KNOXVILLE -- Tyler Bray said no words Saturday night after his poor performance in Tennessee's 31-point loss to top-ranked Alabama.
The Volunteers' coach had plenty of strong ones for his quarterback Monday.
Derek Dooley minced little in sending a public message to Bray, who skipped out on talking to the media following a 13-of-27 passing performance headlined by two badly thrown interceptions.
"I was very disappointed, and I told him that," Tennessee's third-year coach said of Bray's postgame decision at his weekly Monday news conference. "I have no defense for that kind of behavior. He's the quarterback, and there's a level of responsibility you have to the team and to the fans and to the media.
"If you don't like it, don't play quarterback. That's how it is, and I told him that. That's unacceptable in our program."
The coach's voice grew sterner as he finished his answer.
"Man up, that's what you have to do," Dooley continued. "That's life. You can't have it both ways. I told the team that. Can't get upset at the fans because they're angry. What do you want them to be, happy?
"They all want to get cheered, but nobody wants the criticism when you don't perform. That's not how life is. Nothing wrong with the fans."
Nearly half an hour earlier, after Tennessee's practice Monday morning, Bray, who normally does interviews on Tuesdays, talked about his performance and his quick postgame exit from the Vols' locker room.
"I was mad," he said. "I should have owned up to it and manned up and faced the consequences."
Bray said his third-quarter interception by Alabama safety Robert Lester needed a quicker and more accurate throw to an open Alton "Pig" Howard in the Vols' end zone. On his second-quarter interception by linebacker C.J. Mosley, Bray said he began to throw and tried to pull the ball back because Justin Hunter had yet to come out of his break on a deep crossing route.
In Tennessee's four Southeastern Conference losses this season, Bray has thrown eight interceptions and lost one fumble. That's all but one of the Vols' 10 turnovers and a large reason why they're minus-6 in turnover margin in those four games. It's a trend the junior needs to break against 17th-ranked South Carolina's stout defense Saturday.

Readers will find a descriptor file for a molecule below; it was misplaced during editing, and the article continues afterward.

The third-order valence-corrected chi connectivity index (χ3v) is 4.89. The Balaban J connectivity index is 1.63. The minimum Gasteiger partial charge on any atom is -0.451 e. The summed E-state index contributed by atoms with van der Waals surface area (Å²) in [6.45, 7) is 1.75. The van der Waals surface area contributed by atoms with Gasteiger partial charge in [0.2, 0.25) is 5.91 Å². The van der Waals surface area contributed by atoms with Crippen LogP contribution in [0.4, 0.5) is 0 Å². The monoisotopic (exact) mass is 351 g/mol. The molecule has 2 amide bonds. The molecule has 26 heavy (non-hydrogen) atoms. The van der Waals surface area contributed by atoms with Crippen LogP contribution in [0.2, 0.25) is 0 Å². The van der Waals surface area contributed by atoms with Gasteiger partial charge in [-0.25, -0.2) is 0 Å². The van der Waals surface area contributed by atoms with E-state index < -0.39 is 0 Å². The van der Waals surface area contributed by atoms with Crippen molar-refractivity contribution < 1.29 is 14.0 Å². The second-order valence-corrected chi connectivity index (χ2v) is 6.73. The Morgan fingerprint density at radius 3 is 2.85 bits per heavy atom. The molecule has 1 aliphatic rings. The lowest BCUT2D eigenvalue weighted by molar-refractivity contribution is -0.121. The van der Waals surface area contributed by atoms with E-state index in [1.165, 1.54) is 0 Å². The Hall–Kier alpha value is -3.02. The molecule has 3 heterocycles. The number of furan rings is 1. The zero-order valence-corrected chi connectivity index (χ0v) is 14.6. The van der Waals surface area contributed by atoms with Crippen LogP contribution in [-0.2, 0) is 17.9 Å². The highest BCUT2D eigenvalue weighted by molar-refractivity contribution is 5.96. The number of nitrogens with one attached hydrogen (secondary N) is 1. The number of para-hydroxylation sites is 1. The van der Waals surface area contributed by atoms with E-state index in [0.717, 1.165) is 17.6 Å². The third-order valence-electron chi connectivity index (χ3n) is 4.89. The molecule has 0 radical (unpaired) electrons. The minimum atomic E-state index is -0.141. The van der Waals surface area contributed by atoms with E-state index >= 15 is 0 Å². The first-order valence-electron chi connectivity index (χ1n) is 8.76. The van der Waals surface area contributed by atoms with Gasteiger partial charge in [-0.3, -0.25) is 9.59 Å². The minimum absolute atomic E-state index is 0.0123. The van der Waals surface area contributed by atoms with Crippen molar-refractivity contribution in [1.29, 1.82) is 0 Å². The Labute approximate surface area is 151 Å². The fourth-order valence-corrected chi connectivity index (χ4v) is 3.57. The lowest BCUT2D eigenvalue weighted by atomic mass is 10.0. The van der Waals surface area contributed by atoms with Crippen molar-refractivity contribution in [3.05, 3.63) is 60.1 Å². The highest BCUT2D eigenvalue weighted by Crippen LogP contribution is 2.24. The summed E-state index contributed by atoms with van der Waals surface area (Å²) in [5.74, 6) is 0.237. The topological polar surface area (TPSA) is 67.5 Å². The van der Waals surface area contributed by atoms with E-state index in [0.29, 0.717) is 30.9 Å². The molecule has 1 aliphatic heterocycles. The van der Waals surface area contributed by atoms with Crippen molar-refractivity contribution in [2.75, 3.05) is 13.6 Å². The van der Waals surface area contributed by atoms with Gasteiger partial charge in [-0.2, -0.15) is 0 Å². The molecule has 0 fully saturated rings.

Dooley suggested Monday that Bray is now on a shorter leash.
"If he's loose with the ball, he's coming out of the game, and we're going to play [Justin] Worley," Dooley said. "I told him that. He's too loose with the football, and he's been too loose.
"That's the way it is. We can't beat these teams turning the ball over, and there's going to be inevitable turnovers in a game. When there is one, make them have made a great play to get it, not serve it up to them, which is what we do."
Sophomore Worley started three games when Bray was injured and backup Matt Simms was ineffective a season ago, and he replaced Bray with 10 minutes left in the game against the Crimson Tide. Dooley has said multiple times since the preseason that the Vols have "all the confidence in the world" in the backup.
Bray said his struggles against Alabama were him simply rushing things.
"I felt like I was a little amped up [and] wasn't being myself," he said. "I was rushing through my reads instead of being patient. The line blocked great for me all night, and instead of me being patient, I rushed through it."
Bray will make his 20th career start against the Gamecocks in Columbia still looking for his first signature SEC win. It's where his career essentially started two years ago, when Bray replaced Simms at halftime and bounced back from a first-play pick-six to lead the Vols back from a two-touchdown deficit to a fourth-quarter tie. The 6-foot-6, 215-pound California native has been Tennessee's starter since then, but his recent skid has continued to draw plenty of criticism.
Bray understands the Vols need him to play well and knows his recent rash of mistakes is a problem he needs to solve.
"I think that's with every team's quarterback," he said. "The quarterback has the ball in his hands every play, so if he's throwing it good, the team's going to play good. If he's throwing it bad, the team's going to play bad.
"The more you know, you feel like the less mistakes you should make. When you're young, you're going to make mistakes just because you haven't played the game yet. I've been here for three years now, and I shouldn't be making as many mistakes as I am."
Contact Patrick Brown at firstname.lastname@example.org or 901-581-7288. Follow him on Twitter at twitter.com/patrickbrowntfp.